Offensive Execution

West Virginia spent the majority of the open week drilling its half court offense.

The Mountaineers, losers of three of their last four, did not practice Friday or Saturday, then held a light session Sunday before again taking a day off Monday. WVU practiced Tuesday, then held its typical session the day before a game today. It hosts Rutgers Thursday at 7 p.m., the first game in one week since it was defeated 55-54 at Pitt on a last-second 3-pointer.

"I am hoping this helps us," head coach Bob Huggins said. "We have been beat up. I thought Sunday they were very good. But we still need to make shots."

West Virginia (16-7, 5-5 Big East) has hit just 39.1, 20.0 and 35.8 percent from the floor in the three loses to Georgetown, Cincinnati and Pitt. And yet, in games again the then-No. 9 and No. 21 teams in the nation, the Mountaineers had chances to win inside the final seconds before losing each game by a single point. Only when it missed 40 of 50 shots against UC for its all-time worst performance from the field did it get beaten badly. That has been because of the defense, and with that area seeming operating solidly, the coaching staff turned attention to an offense that hasn't gotten significant points in the paint all year, and has lately been unable to gain quality looks anywhere inside the 3-point line, nor attack the basket and get to the line.

"We are going to try to score," Huggins said. "I thought that would be a novel idea, if we scored a couple goals. We spent a lot of time on half court offense. We probably did more talking than practicing (in the last week). … I think our defense has enabled us to be in every game. If I told you before we played Pitt we were going to shoot 40 percent from the line, 35 percent from the field, and get outrebounded and have a chance to win the game, that would be crazy. My fear is if we extend the defense too far and give up easy baskets can we get easy baskets in return. At this point in time I am not real confident we can."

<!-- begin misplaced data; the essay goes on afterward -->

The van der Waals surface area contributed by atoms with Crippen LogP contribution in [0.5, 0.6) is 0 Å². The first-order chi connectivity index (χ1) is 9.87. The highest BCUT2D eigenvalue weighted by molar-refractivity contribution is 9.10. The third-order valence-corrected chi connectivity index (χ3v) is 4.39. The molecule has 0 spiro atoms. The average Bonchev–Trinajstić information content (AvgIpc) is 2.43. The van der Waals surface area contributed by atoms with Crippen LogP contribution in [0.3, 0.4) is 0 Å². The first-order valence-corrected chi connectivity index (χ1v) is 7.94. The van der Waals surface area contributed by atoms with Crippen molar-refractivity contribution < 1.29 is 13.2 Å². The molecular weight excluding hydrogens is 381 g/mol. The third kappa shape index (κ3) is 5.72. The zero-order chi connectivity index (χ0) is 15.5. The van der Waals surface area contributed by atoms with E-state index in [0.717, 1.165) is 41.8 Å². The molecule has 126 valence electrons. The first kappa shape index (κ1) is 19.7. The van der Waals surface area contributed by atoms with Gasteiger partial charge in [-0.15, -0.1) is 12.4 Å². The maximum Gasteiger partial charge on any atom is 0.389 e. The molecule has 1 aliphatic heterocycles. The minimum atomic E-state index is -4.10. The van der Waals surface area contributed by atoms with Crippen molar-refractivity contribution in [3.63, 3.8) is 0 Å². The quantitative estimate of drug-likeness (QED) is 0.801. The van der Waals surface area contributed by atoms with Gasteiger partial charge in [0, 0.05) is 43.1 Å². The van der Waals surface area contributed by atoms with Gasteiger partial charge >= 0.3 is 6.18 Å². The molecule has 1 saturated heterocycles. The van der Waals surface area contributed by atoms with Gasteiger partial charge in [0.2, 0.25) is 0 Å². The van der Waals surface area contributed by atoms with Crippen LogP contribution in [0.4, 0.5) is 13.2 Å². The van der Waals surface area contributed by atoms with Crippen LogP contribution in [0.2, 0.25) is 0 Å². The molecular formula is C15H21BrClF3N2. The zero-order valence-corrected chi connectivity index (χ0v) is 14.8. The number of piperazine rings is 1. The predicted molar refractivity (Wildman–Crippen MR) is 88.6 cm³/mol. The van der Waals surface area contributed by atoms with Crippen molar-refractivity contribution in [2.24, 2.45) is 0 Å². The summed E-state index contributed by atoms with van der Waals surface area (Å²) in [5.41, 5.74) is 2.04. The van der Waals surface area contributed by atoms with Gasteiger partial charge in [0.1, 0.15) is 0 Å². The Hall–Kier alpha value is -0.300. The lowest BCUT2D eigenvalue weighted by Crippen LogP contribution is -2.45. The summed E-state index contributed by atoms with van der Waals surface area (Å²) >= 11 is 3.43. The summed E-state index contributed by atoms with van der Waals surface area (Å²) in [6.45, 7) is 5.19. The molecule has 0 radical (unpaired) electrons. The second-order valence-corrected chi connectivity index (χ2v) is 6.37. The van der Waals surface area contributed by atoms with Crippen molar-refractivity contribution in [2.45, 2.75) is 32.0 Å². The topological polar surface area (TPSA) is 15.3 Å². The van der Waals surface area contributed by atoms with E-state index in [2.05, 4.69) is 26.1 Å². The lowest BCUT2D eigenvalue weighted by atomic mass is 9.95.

And so, with a Rutgers (10-15, 2-10) lineup with good size and the ability to play a variety of teams close, WVU will attempt to get into better sets and execute at higher levels. It has a home court edge, and with the Knights being just 2-8 on the road – RU did defeat Pitt at the Petersen Events Center – and needing a win to salvage the latter portions of the season, the Mountaineers are hoping to be able to take advantage to beat a team that is significantly better than its record indicates.

The Knights have three starters 6-7 or taller, and with it getting healthier and adding to the bench, the test will be harder than many fans expect. Huggins noted that the floor is getting smaller in relation to players, who continue to be longer, taller and more athletic each season. Thus, teams are having to find creative ways to score, or risk getting into a series of close battles each contest. WVU is still searching for that mix of open looks and drives dashed with outside shooting and made free throws, and a Rutgers team that hasn't played well on the road but has very good talent and size could be a perfect game to attempt to freshen a stale offense.

"They are good; They got all their team back now," Huggins said. "They lost kids early. We have a lot of things to work on. I think it was (a good week). I think they understand what is in it for them in these games. It comes down to shooting and made shots sometimes."

Note: Huggins addressed the issue of fans saying that he has ridden players too hard of late: "Was my dad too rough on me?," he said. "What it comes down to is if, in the end, they know you care about them and you did what was in their best interests. For 30 years, that has kinda been the case."

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